U.S. Secretary of State Mike Pompeo has openly criticized British investment bank HSBC for its alleged treatment of pro-democracy customers in Hong Kong. The official claimed that China had likely "bullied" the UK company into supporting its agenda.
On Wednesday, Pompeo exclaimed that corporations and free nations must not be forced into supporting political agendas. He revealed that he had received reports that HSBC was actively sanctioning some of its customers that are linked to pro-democracy movements in the Chinese city. He detailed that some executives of Next Media, which publishes the Apple Daily newspaper, were being barred from accessing their accounts.
Pompeo openly accused HSBC of maintaining the accounts of individuals who have been found guilty of denying Hong Kong residents their freedom, while shutting down the accounts of those who are known affiliates of pro-democracy movements.
Next Media, which is now called Next Digital, had become the target of Chinese authorities after its owner media, tycoon Jimmy Lai, used his influence to protest against the government. Lai is publicly vocal about his opposition to the city's new security law. Lai was arrested on August 10 after he was found guilty of violating the law.
Following his arrest, HSBC froze Lai's personal and private business accounts. The bank also froze Lai's credit card accounts along with the accounts of his senior executive Mark Simon. HSBC did not freeze Next Digital's main business accounts.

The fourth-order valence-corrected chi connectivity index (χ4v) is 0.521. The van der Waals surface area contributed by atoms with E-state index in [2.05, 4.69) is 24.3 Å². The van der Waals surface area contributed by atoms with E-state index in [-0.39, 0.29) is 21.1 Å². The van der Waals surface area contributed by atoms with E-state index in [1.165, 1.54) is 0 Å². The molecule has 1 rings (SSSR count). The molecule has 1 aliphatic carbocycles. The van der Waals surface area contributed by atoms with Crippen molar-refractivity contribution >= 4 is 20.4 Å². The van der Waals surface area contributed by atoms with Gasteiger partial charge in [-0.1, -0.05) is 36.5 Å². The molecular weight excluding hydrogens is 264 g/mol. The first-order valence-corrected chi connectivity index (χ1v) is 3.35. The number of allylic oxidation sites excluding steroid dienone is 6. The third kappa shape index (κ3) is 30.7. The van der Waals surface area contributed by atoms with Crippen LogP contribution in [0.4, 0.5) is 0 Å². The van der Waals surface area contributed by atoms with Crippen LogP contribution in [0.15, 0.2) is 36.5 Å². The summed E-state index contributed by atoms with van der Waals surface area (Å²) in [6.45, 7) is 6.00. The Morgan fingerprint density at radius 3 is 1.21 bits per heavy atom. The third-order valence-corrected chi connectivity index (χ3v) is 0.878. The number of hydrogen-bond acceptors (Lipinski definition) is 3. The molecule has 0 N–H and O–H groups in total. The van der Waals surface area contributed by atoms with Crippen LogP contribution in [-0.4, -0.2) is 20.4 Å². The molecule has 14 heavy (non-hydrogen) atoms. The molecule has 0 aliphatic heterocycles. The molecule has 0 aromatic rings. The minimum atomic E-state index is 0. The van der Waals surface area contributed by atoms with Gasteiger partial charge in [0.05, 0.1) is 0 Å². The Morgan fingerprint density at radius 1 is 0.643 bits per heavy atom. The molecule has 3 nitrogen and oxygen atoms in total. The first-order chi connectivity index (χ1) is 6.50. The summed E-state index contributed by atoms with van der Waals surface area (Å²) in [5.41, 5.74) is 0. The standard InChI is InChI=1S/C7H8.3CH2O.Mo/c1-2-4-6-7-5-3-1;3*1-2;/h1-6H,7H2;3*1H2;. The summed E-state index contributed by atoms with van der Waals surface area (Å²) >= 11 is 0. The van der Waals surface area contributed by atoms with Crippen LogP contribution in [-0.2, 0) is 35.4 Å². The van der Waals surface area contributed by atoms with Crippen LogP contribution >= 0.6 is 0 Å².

HSBC has been caught in the crossfire of the growing political dispute between China and the United States. The company has been playing a dangerous balancing act in an attempt to please both sides. HSBC desperately needs to be on China's good side so that it can maintain its access to the lucrative Chinese markets. At the same time, the bank has to appease lawmakers and regulators in the United States to avoid becoming the target of new sanctions.
Last month, British and U.S. officials criticized HSBC and fellow currency issuer Standard Chartered for supporting the implementation of China's national security law on its territory. Since its implementation, international banks in Hong Kong have begun to more closely examine their clients to determine if they have ties to any pro-democracy or anti-China movements.